This post will deal with Special Education, two words that can strike fear into the hearts of teachers and administrators alike. As an administrator, you are qualified to be an LEA Representative (Local Education Agency Representative) at IEP meetings to determine the accommodations and/or modifications made to a student's Individualized Education Plan. This post will give you input as to when you are ACTUALLY needed in an IEP meeting, and when you could send a representative to stand in for you (like a counselor, for example).
There are three criteria listed in the Special Education Standards Manual to be an LEA Representative. Like everything else in a public school, there is a "hierarchy of need" for an LEA Rep. This is the important part that must be considered when choosing who should be an LEA Representative and who shouldn't. A counselor may be an LEA Rep. in some cases. However, it may be very inappropriate for that same individual to be an LEA Rep. in a different situation. The greater the needs of the student, the farther up the hierarchy one must move to choose an LEA Representative. Counselors, process coordinators, assistant principals, principals, directors of special services, etc. can all serve as LEA Representatives under the appropriate circumstances. School-based mental health clinicians cannot be LEA Representatives in any circumstance.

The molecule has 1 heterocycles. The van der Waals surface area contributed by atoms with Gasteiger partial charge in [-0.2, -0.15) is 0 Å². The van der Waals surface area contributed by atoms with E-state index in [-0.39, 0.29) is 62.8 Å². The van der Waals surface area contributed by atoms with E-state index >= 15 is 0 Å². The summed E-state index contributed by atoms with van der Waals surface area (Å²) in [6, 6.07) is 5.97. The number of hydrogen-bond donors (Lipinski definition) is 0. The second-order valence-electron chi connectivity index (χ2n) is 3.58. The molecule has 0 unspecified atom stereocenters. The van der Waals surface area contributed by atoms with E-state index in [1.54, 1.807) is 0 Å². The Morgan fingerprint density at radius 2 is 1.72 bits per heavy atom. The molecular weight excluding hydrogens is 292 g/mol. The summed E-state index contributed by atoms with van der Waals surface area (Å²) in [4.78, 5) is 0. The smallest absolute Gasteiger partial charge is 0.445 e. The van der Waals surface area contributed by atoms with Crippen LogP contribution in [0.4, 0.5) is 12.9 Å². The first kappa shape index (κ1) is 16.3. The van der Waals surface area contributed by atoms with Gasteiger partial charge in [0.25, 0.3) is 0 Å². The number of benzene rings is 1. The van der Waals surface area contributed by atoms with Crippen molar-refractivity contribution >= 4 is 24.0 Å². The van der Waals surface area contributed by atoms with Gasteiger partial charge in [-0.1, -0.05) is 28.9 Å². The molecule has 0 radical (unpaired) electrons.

The three criteria are as follows:
1. Is qualified to provide or supervise the provision of special education
2. Is knowledgeable about the general curriculum
3. Is knowledgeable about the availability or resources of the public agency.
Next week in Part 2 of this post, we will examine some examples of situations where you are needed, and examples of situations where you aren't! Don't forget to tell your teachers to visit www.newteacherhelp.com to get the information they need to accelerate their development as teachers in your building!